In 1972, she took a job promoting the health sciences center of Stony Brook University on Long Island. A couple of years later, she began writing a regular, syndicated column for Catholic News Service in Washington, D.C. Thirty-six years later she is still at it, though she now writes monthly instead of weekly.

Bosco left Stony Brook in 1982, and accepted the job as editor of a daily newspaper in Litchfield County, Conn., mostly to be near to her ailing father in Albany.

"The last two years of my father's life I got to see a lot of him," she said.

During her 17 years with the Litchfield County Times, she continued her book writing, drawing from events in her life that, unfortunately, provided her with dramatic material.

Truth in writing

To go down the list of Bosco's bibliography is to follow the tragic sequence of her life's events - and to watch her rise from the ashes. Three of Bosco's seven children are gone: Sterling died of his heart condition; her youngest, Peter, who was mentally ill, committed suicide in 1991; and two years later her son John and his wife, Nancy, were murdered by an 18-year-old gunman in their Montana home.

"I was ready to die myself," Bosco said. Instead, she turned to God.

"Your faith gets shaken by a lot of things," she said. "Yet my faith never got shaken to the point where, at the end of the day, I could not be on my knees thankful for the gifts that the Lord had given me."

And she wrote.

In 1994, she published The Pummeled Heart: Finding Peace through Pain, which, as one reviewer wrote, "offers true insight into the question of how a person suffering with grief can move from staggering tragedy and loss to a richer personal wisdom and closer connection to God." In 2001, she released Shaken Faith: Hanging in there when God seems far away.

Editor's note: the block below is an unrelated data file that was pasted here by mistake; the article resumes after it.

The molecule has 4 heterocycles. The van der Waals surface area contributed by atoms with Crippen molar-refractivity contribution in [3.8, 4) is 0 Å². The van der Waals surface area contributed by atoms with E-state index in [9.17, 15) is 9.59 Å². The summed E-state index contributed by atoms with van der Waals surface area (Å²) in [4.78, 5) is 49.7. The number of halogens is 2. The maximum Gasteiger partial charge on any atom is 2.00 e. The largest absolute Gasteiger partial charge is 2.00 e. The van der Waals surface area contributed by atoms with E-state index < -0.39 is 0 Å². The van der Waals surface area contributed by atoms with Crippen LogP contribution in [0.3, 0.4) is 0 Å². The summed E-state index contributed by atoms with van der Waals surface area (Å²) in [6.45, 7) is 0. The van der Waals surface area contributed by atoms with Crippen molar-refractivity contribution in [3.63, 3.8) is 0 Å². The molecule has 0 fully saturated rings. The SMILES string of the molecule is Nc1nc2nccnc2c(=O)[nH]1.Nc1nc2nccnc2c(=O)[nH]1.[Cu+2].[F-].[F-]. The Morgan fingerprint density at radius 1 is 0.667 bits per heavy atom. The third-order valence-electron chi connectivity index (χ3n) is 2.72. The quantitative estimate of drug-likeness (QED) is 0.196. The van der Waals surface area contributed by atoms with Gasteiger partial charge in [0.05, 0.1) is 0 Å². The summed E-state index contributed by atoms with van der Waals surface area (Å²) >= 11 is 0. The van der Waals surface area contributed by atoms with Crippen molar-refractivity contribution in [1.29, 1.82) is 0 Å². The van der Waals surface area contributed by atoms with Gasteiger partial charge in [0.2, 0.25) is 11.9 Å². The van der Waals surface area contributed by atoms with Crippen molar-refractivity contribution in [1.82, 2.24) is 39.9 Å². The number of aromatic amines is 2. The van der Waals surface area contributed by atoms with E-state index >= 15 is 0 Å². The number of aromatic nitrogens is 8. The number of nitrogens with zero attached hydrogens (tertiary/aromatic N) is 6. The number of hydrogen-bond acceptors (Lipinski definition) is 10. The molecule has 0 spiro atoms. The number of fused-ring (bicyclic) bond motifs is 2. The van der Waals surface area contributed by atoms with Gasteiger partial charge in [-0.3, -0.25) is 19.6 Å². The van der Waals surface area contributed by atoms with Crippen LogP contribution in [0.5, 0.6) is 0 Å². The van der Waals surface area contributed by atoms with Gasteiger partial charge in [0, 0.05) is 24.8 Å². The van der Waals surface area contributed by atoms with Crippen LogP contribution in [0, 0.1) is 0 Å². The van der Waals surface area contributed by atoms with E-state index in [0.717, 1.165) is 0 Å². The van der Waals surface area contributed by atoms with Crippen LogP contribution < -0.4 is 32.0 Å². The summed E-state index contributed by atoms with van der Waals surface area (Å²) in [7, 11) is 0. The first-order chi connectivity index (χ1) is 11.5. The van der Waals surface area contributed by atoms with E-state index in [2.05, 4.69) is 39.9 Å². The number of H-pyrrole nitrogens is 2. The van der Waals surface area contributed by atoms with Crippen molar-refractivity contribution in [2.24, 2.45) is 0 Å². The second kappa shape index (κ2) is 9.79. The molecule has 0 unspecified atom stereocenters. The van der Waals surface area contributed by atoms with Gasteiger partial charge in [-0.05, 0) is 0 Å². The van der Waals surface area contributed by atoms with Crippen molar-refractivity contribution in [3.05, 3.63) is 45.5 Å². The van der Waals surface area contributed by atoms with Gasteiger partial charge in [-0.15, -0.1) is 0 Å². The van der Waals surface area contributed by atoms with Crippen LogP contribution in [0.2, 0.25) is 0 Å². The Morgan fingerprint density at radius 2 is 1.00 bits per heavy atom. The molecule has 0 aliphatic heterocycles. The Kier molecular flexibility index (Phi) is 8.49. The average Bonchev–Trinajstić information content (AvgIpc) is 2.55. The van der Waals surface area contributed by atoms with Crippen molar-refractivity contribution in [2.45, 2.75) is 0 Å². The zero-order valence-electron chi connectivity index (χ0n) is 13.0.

What is perhaps her best-known work stemmed from her life's most difficult decision. Five months after the killer of John and Nancy had been caught, Bosco said, he was placed on death row. Her family came together and decided they wanted to spare him.

"We miss (John and Nancy) so much, but at the same time we did not want to say that because our loved ones were killed, now it was all right for us to be killers," Bosco said. "I am so grateful to be a part of the Church of the Lord Jesus Christ that has told us, in no uncertain terms, that we should be for life."

Her book, Choosing Mercy: A Mother of Murder Victims Pleads to End the Death Penalty, focuses on this theme, one that was a real struggle for her.

"Life isn't easy," she said. "I say to myself what would Jesus do? I think Jesus would say love one another, no matter what. That is not something I have always been able to achieve, but I have tried."

"Keep learning … don't ever stop"

At 82, Bosco is still writing a monthly column for Catholic News Service and for her home diocesan newspaper, the Fairfield County Catholic.

"I think God is telling me I'm still supposed to work," she said. "I read all the time, my mind is active. What am I supposed to do, sit down and knit blankets?"

While thought or prayer is fleeting, Bosco said, writing "solidifies what my prayer has been teaching me, what my prayer gets me to think (and) what my prayer gets me to believe."

"There's an awful lot that I would forget if I hadn't put it down in writing," she said. "I'm very grateful to the good Lord for the ability to write."

She spends her prayer time reading the Old Testament and the psalms, but mostly, she said, she lingers over the Gospels or prays on her knees in front of a plaque of the Sacred Heart of Jesus.

"I would not have gotten through my life without my faith," she said. "I do believe that the Lord Jesus is with me all the time. I really believe that He's with my boys."

Bosco has learned that you never know what's going to come next in life, but no matter what, it is essential to keep the faith.

"I know every day my prayer is 'Be with me and let me know that You are with me,'" she said. "So far that has sustained me. Hopefully it will always."

© Arlington Catholic Herald 2011